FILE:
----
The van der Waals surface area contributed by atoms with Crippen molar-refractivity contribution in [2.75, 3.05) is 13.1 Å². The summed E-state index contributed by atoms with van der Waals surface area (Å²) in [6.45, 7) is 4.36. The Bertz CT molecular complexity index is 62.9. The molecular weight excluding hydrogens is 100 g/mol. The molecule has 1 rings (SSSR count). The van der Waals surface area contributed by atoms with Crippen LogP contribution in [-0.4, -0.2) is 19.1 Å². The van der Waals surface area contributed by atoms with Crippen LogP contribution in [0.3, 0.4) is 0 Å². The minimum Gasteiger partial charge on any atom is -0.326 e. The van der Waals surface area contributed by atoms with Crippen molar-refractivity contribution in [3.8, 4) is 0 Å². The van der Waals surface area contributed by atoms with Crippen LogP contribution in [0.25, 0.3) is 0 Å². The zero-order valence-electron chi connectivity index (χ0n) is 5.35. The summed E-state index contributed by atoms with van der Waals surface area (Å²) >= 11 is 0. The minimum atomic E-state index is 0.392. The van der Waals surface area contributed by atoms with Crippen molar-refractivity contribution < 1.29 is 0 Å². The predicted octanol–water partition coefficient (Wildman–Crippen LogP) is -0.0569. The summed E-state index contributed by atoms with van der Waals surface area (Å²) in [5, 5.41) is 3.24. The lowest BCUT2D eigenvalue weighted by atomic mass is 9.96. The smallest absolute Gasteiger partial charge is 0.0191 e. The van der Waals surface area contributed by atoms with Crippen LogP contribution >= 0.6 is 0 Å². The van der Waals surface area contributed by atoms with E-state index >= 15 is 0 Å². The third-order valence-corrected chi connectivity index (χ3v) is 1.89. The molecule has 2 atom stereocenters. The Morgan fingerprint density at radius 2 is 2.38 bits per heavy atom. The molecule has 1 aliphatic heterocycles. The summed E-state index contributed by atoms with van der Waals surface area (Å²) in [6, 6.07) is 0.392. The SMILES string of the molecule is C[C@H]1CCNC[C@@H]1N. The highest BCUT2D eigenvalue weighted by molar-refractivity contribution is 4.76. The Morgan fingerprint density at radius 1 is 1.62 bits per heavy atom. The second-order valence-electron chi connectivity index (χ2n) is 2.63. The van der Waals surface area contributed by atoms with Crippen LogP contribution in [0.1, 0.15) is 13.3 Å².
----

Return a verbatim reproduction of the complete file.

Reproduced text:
The van der Waals surface area contributed by atoms with Crippen molar-refractivity contribution in [2.75, 3.05) is 13.1 Å². The summed E-state index contributed by atoms with van der Waals surface area (Å²) in [6.45, 7) is 4.36. The Bertz CT molecular complexity index is 62.9. The molecular weight excluding hydrogens is 100 g/mol. The molecule has 1 rings (SSSR count). The van der Waals surface area contributed by atoms with Crippen LogP contribution in [-0.4, -0.2) is 19.1 Å². The van der Waals surface area contributed by atoms with Crippen LogP contribution in [0.3, 0.4) is 0 Å². The minimum Gasteiger partial charge on any atom is -0.326 e. The van der Waals surface area contributed by atoms with Crippen molar-refractivity contribution in [3.8, 4) is 0 Å². The van der Waals surface area contributed by atoms with Crippen LogP contribution in [0.25, 0.3) is 0 Å². The zero-order valence-electron chi connectivity index (χ0n) is 5.35. The summed E-state index contributed by atoms with van der Waals surface area (Å²) >= 11 is 0. The minimum atomic E-state index is 0.392. The van der Waals surface area contributed by atoms with Crippen molar-refractivity contribution < 1.29 is 0 Å². The predicted octanol–water partition coefficient (Wildman–Crippen LogP) is -0.0569. The summed E-state index contributed by atoms with van der Waals surface area (Å²) in [5, 5.41) is 3.24. The lowest BCUT2D eigenvalue weighted by atomic mass is 9.96. The smallest absolute Gasteiger partial charge is 0.0191 e. The van der Waals surface area contributed by atoms with Crippen LogP contribution >= 0.6 is 0 Å². The van der Waals surface area contributed by atoms with E-state index >= 15 is 0 Å². The third-order valence-corrected chi connectivity index (χ3v) is 1.89. The molecule has 2 atom stereocenters. The Morgan fingerprint density at radius 2 is 2.38 bits per heavy atom. The molecule has 1 aliphatic heterocycles. The summed E-state index contributed by atoms with van der Waals surface area (Å²) in [6, 6.07) is 0.392. The SMILES string of the molecule is C[C@H]1CCNC[C@@H]1N. The highest BCUT2D eigenvalue weighted by molar-refractivity contribution is 4.76. The Morgan fingerprint density at radius 1 is 1.62 bits per heavy atom. The second-order valence-electron chi connectivity index (χ2n) is 2.63. The van der Waals surface area contributed by atoms with Crippen LogP contribution in [0.1, 0.15) is 13.3 Å².